New water metering system promotes usage, not conservation

Dear editor,

Maybe I am not understanding the new water metering system in the CV Regional District.

Or maybe we have all been had.

But I just got my second tri-annual bill and I am not pleased.

I thought the purpose of these meters, which were installed a couple of years ago, but never actually used for billing until this year, was to conserve water.  Good idea. But I fail to understand how the base flat rate helps to this end.

This is how it goes. Instead of an annual flat rate, like in the old days, we are now supposed to pay for what we use, because we have a meter. Just like Hydro. But wait. There is a base flat rate of $88.68 for residential use of up to 60 cubic metres. (The actual consumption rate is $1.4780 per m3). So even if you don’t turn the tap on, you are still going to be billed for 60 m3.

So, I went over the base this period, and was charged for that actual use. I all get that. But I was quite surprised to see my mother’s bill. She lives two blocks away. Her usage was 9.37 m3 which at $1.4780 works out to $13.85. But no, she still has to pay $88.68, even though she did not come close to using the base.

Please explain to me how this system helps people to conserve water. If we had to have the meters installed, we should pay what goes through the meter. Not past the meter and on down the street. Otherwise I may as well tell my mother to let her taps run all day.

So, Regional Director C, please lower the base rate to something logical, like maybe 10 m3. Or eliminate it completely so we just pay per use. It is pretty simple.

James Derry

Regional District C resident

 

Just Posted

MusicFest weekend in the Comox Valley ‘fantastic’

With clear skies and warm temperatures bathing the crowd at the Comox… Continue reading

Island Health announces addition of 38 beds for seniors care in the Comox Valley

17 beds at Comox Valley hospital; 21 beds at St. Joe’s

VIDEO: North Island Hospital heliport flight testing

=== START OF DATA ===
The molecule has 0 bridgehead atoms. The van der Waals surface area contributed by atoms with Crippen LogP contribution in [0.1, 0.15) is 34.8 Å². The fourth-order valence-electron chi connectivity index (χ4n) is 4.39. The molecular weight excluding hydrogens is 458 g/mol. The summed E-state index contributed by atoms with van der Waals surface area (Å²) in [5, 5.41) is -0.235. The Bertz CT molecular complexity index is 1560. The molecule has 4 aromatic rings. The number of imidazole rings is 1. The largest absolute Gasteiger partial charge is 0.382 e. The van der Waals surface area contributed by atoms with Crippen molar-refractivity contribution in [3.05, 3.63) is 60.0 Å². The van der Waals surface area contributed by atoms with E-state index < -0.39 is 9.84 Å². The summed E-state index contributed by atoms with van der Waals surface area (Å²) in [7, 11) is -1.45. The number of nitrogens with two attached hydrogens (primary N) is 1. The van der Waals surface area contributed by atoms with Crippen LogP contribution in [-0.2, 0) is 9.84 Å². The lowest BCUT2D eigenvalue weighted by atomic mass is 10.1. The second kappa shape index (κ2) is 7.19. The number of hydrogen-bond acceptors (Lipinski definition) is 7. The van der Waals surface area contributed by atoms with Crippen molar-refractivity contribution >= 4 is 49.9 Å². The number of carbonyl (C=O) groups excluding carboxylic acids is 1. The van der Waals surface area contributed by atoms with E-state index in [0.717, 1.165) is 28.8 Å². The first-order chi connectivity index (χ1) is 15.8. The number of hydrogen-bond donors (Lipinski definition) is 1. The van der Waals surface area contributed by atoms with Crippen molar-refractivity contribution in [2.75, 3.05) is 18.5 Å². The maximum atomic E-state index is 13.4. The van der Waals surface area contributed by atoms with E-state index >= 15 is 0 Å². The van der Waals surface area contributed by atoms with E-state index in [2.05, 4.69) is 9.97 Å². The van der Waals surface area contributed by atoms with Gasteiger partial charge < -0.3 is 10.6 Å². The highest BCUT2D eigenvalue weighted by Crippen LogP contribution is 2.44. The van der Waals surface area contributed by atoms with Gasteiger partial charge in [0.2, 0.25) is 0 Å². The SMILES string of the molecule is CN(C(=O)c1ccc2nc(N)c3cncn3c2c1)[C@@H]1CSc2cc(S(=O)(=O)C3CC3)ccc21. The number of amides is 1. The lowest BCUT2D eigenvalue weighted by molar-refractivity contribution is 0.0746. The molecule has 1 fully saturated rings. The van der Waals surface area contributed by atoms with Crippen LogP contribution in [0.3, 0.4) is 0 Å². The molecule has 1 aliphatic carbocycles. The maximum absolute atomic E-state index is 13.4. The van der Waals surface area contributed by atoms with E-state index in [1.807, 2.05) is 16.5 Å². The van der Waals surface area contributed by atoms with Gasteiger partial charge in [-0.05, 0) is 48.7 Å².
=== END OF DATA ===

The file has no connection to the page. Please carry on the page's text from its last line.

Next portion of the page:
Island Health, in conjunction with Helijet, tested the heliports Tuesday as part… Continue reading

Campfire ban coming into effect across West Coast

The Coastal Fire Centre says bans will begin on Wednesday

Change of command at HMCS Quadra

Lieutenant Colonel (Lt.-Col.) Allan Dengis assumed command of HMCS Quadra in a… Continue reading

Trudeau asks transport minister to tackle Greyhound’s western pullout

Prime Minister Justin Trudeau says he’s asked Transport Minister Marc Garneau to find solutions in Greyhound Canada’s absence.

Bob Castle’s Under the Glacier cartoon for July 19, 2018

Bob Castle’s Under the Glacier cartoon for July 19, 2018… Continue reading

Kitten OK after being rescued from underground pipe in B.C.

An adventurous feline has been rescued after getting trapped in an underground pipe in Kamloops, B.C.

A day after back-tracking, Trump defends summit performance

Amid bipartisan condemnation of his embrace of a longtime U.S. enemy, Trump at first sought to end 27 hours of recrimination by delivering a rare admission of error Tuesday.

Thai soccer players rescued from cave meet the media

Members of the Thai youth soccer team who were trapped in a cave have left the hospital where they have been treated since their rescue.

Elon Musk apologizes for calling cave rescue diver a ‘pedo’

Musk called a British diver involved in the Thailand cave rescue a pedophile to his 22.3 million Twitter followers on July 15.

Trudeau shuffles familiar faces, adds new ones to expanded cabinet

Justin Trudeau shuffles his front bench Wednesday to install the roster of ministers that will be entrusted with leading the Liberal team into next year’s election.

Special forces unit to monitor Hells Angels ride on Vancouver Island

Enforcement unit says motorcycle club to hold 35th anniversary ride in Nanaimo

Hub for mental health and addictions treatment opens at B.C. hospital

St. Paul’s Hospital HUB is an acute medical unit that includes 10 patient beds

Most Read